Our online literary publication was founded three years ago with the mission of creating a community-like atmosphere fostering growth and inspiration in the areas of literature, art and culture. To be widely accessed and turned to as a resource, we have appreciated the online form that allows us to be cost-effective and keep the publication free to the public. In terms of brand, we set high standards from the beginning that developed into our USP (unique selling proposition); what we're "selling" or rather "promoting" is a unique online environment in the form of a literary journal that addresses the needs and wants of the modern writer/reader. As writers, we are ever mindful and in touch with the author experience (submitting work, having work accepted/rejected/published, etc...) and as a result of this knew what kind of publication we ourselves would want to deal with; one that maintained a personal touch in their correspondence/feedback and worked closely, personably with the writer to deliver the final product (this key component is knowing your market). Add to the mix writers' hunger for knowledge and the near countless resources (some good, some not), you want a publication that guides you gently in the right direction with helpful tools, suggestions, interviews with best-selling authors, articles, interaction... It’s often a guiding whisper of wisdom to say, ‘I’ve been there. Here’s a lantern and let’s walk the rest of the way together.’ Our vision was to create a safe haven of encouragement and warmth for creative expression. Our vision has evolved as we have; now we maintain those founding principles as well as add to them through the inspiring experiences we have with our writers and artists. We keep a personal touch to all aspects of the publication- everything from design to forming lasting friendships with contributors. We aim to inspire, educate and entertain on a profound level. Yet the aim goes far beyond that in our goal of carving out a very human visage (face) on the publishing industry.
We've recently started a separate blog to discuss the business aspects of the writing field and one of the recent posts is titled, "Be the Brand; Brand Management for Writers." An excerpt from the post sums up the philosophy of what we feel and have observed a brand really is and the areas it touches upon: "In each aspect of yourself that you present, in how you conduct yourself, the ideas/causes you champion or oppose, all of it makes up who you are as a writer. The important factor is to, above all, be yourself and let the distinguishing traits show through. Too many contemporary writers feel the need to self-camouflage and risk being lumped together by genre instead of distinguished by traits as individuals. For your site, your book covers, your correspondence, your public appearances, pull together a comfortable theme that fits you and will have you standing out in the minds of readers, reviewers, editors and publishers." A brand should be a natural, organic evolution of who you are or who your company is; communicating that brand extends to each outward facing component that you have of your business (and your affiliates) in the public sphere. Publicity, promotions should all tie in with your theme- what makes you unique, your abiding philosophy and mission. From our Twitter account, Facebook page to interviews done of us, there is always a clearly discernable voice and thread that lets the reader identify who we are, what we represent and how we work. Carrying over those same standards to all our endeavors has helped in establishing our brand and meeting the expectations we set forth. Reflecting on our three years of a publication and how we first began, it was always our philosophy first, then the action in adherence to that philosophy and then the effects which were the making of the brand. Like the story of the king who sent two farmers out to grow a bountiful harvest, one hastened to throw down as many seeds as possible, over-watered them and tugged on the roots each night to make them grow; the other took a handful of seeds and patiently cared for them, nurtured them with love and trust, knowing that he was doing what he could for them, knowing it would take time for them to blossom. It was the second farmer whose crop was abundant when the harvest arrived and the moment came to set out their bounty before the king. It takes the same patience, nurturing and skill when it comes to growing and maintaining a brand.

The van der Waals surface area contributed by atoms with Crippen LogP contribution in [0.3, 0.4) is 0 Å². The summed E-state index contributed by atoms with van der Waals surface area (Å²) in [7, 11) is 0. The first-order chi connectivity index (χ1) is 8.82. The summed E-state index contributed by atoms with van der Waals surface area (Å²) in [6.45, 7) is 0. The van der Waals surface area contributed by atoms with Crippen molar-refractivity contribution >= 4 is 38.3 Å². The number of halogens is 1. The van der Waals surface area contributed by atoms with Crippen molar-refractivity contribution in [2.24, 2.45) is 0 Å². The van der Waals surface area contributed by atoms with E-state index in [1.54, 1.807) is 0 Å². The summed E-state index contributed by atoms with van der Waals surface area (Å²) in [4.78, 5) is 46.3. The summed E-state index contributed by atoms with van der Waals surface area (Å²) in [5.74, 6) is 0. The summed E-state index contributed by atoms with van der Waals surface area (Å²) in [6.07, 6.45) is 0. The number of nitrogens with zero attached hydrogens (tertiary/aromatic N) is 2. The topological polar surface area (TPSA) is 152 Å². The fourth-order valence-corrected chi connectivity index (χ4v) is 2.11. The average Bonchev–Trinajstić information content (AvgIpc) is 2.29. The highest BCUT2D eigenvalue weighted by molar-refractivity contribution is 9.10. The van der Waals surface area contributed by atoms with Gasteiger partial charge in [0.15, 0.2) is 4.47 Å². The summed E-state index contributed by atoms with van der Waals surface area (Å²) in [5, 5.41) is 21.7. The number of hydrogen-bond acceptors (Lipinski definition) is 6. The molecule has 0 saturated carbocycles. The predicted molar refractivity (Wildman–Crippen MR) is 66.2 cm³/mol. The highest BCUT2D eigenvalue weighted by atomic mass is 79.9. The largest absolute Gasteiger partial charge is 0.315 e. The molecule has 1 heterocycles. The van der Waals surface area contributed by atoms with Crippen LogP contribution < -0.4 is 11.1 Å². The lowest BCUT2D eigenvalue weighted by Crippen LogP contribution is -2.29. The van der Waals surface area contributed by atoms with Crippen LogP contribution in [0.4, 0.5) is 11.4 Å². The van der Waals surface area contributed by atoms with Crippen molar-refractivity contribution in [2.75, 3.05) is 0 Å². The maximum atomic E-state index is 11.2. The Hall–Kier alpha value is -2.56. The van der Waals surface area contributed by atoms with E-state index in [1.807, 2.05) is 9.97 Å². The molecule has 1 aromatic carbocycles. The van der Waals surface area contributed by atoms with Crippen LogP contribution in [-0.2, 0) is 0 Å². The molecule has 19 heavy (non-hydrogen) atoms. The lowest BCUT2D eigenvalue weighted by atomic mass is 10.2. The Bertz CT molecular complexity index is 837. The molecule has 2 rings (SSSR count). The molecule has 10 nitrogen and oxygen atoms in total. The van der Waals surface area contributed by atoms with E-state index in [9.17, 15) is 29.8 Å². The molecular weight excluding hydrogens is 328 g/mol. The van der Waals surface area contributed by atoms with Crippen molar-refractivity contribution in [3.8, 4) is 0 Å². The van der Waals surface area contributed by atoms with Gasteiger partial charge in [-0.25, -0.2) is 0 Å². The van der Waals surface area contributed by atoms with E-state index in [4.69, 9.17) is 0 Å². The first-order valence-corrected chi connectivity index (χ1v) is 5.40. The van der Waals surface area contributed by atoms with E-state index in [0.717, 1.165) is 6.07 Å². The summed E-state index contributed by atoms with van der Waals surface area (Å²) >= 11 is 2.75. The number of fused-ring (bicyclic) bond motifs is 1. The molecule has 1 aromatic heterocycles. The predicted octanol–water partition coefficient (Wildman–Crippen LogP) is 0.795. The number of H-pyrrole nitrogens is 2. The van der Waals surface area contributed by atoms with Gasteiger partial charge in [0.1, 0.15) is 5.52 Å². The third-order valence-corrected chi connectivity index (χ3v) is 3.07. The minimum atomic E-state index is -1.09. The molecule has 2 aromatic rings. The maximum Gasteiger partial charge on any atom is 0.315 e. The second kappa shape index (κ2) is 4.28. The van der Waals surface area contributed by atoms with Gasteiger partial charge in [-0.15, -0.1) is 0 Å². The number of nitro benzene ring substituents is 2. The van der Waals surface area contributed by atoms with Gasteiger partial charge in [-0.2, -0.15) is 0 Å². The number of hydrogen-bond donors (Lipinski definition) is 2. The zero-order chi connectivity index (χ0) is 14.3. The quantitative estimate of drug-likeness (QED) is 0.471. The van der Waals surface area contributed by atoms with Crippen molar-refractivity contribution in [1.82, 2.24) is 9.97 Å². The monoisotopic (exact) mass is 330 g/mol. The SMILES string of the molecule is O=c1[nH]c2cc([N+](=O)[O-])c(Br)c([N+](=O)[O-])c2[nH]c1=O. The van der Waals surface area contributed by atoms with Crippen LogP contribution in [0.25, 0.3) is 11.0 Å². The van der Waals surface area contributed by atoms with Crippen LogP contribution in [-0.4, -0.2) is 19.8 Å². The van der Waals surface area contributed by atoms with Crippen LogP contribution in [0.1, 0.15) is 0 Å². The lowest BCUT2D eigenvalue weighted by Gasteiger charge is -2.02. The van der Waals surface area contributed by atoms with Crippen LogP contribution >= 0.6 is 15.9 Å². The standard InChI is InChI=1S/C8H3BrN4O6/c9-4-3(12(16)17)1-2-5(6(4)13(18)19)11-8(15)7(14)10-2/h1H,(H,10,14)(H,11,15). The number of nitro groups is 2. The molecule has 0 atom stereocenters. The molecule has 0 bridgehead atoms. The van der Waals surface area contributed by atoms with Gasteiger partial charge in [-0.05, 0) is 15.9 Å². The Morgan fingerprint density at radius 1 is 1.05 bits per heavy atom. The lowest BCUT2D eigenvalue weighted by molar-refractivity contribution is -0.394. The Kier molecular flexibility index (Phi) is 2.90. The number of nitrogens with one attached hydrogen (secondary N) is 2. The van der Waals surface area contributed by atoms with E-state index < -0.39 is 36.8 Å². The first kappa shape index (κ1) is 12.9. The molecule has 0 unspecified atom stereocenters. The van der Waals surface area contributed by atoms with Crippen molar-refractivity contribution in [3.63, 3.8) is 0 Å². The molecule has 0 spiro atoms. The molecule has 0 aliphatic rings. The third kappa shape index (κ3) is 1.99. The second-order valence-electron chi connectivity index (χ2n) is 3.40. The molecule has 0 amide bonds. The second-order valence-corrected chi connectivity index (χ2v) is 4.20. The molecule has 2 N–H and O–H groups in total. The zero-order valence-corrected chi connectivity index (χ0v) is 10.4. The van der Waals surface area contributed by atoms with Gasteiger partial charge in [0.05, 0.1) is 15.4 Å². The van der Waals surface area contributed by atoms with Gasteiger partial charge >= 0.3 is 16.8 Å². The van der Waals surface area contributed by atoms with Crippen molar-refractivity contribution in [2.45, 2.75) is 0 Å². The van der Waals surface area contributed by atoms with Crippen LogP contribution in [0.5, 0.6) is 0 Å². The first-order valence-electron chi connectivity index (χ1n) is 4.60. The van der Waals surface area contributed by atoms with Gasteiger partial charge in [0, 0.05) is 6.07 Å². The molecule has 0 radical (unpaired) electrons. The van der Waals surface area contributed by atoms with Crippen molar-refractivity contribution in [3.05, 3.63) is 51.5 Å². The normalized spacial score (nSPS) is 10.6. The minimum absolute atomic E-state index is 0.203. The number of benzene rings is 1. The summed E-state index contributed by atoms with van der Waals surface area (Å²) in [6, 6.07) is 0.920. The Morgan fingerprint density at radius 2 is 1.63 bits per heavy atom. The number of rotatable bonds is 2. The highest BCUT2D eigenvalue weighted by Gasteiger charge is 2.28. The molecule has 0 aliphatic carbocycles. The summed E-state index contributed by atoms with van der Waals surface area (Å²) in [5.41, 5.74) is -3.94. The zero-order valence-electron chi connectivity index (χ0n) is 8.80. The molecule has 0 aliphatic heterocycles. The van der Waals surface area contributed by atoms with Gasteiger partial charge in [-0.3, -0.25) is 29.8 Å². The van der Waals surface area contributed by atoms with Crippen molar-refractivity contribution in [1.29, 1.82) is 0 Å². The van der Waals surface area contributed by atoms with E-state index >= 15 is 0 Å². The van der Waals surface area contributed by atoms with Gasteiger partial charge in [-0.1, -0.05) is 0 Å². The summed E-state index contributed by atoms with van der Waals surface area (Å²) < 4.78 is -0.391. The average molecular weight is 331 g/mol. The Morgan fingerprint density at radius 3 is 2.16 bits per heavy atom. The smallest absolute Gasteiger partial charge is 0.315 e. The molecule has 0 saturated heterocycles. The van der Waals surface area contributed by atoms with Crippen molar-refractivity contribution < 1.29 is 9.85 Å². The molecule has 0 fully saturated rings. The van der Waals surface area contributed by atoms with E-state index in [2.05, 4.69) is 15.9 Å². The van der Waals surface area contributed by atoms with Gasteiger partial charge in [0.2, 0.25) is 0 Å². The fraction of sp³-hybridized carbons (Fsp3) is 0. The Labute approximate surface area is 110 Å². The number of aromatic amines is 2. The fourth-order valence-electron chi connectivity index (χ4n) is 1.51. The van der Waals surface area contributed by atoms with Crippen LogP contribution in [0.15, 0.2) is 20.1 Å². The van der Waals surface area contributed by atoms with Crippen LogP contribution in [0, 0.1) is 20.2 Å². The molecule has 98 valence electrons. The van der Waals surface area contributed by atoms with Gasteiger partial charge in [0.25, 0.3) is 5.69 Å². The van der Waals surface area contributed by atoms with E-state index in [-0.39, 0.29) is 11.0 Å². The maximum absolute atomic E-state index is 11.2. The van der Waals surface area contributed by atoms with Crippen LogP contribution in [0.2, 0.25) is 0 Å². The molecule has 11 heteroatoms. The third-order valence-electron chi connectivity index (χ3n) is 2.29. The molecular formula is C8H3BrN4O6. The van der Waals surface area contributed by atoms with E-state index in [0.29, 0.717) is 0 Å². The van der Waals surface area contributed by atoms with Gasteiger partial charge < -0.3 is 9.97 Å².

Market Share, make it work for you! author bio for Sylvia Hoens Wright- A former career strategies columnist for the Greater Richmond Partnership’s Work magazine (WM), Wright and the Green Industry. As a communications personality, she appeared on WTVR Channel 6 TV, FM 97.3 Inspiration Corner, WCVE PBS Richmond Channel 23 TV and Channel 35 TV Author’s Review. She is published by The Office, Data Management, Your Computer Career, Green Profit and Today’s Garden Center magazines, Richmond Times Dispatch, Mid-Atlantic Grower newspapers, and VA BBB & Information Executive newsletters; and blogs for Build Green TV and VA’s Plant More Plants program.
Wright provides speeches and workshops for national and international conferences such as the All Cities Congressional City Conference held in DC, corporate department and business association meetings, has taught communications for the Virginia Community College system, and is scheduled to provide a workshop for PLANET’s Green Industry Conference held at Louisville, Kentucky, Kentucky Expo Center, http://www.landcarenetwork.org/ .
A graduate in BS Management of Communication Systems at VA Commonwealth University (VCU) and participate in MS Special Studies at VCU, Wright is a graduate of the VA Natural Resource Leadership Institute program sponsored by UVA and VA Tech and was the recipient of the Turning America from Eco-weak to Eco-chic Award. Market Share, make it work for you! is available through Wright’s LuLu Store option, http://stores.lulu.com/syhwright or any retail book distributor.